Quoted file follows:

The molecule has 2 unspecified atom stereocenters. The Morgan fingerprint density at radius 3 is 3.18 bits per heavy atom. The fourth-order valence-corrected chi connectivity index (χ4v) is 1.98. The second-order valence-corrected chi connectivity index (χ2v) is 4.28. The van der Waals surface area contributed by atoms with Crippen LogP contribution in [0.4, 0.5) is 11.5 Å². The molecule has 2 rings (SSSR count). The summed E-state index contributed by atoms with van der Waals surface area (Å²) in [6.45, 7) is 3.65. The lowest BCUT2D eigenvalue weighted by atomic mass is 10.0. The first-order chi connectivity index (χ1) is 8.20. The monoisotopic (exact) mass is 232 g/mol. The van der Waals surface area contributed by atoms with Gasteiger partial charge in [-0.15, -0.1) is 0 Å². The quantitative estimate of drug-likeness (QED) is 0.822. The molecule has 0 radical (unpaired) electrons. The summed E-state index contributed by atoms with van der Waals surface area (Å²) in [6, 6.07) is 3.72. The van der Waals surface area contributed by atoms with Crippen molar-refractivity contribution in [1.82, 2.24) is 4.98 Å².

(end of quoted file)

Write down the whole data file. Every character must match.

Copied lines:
The molecule has 2 unspecified atom stereocenters. The Morgan fingerprint density at radius 3 is 3.18 bits per heavy atom. The fourth-order valence-corrected chi connectivity index (χ4v) is 1.98. The second-order valence-corrected chi connectivity index (χ2v) is 4.28. The van der Waals surface area contributed by atoms with Crippen LogP contribution in [0.4, 0.5) is 11.5 Å². The molecule has 2 rings (SSSR count). The summed E-state index contributed by atoms with van der Waals surface area (Å²) in [6.45, 7) is 3.65. The lowest BCUT2D eigenvalue weighted by atomic mass is 10.0. The first-order chi connectivity index (χ1) is 8.20. The monoisotopic (exact) mass is 232 g/mol. The van der Waals surface area contributed by atoms with Gasteiger partial charge in [-0.15, -0.1) is 0 Å². The quantitative estimate of drug-likeness (QED) is 0.822. The molecule has 0 radical (unpaired) electrons. The summed E-state index contributed by atoms with van der Waals surface area (Å²) in [6, 6.07) is 3.72. The van der Waals surface area contributed by atoms with Crippen molar-refractivity contribution in [1.82, 2.24) is 4.98 Å².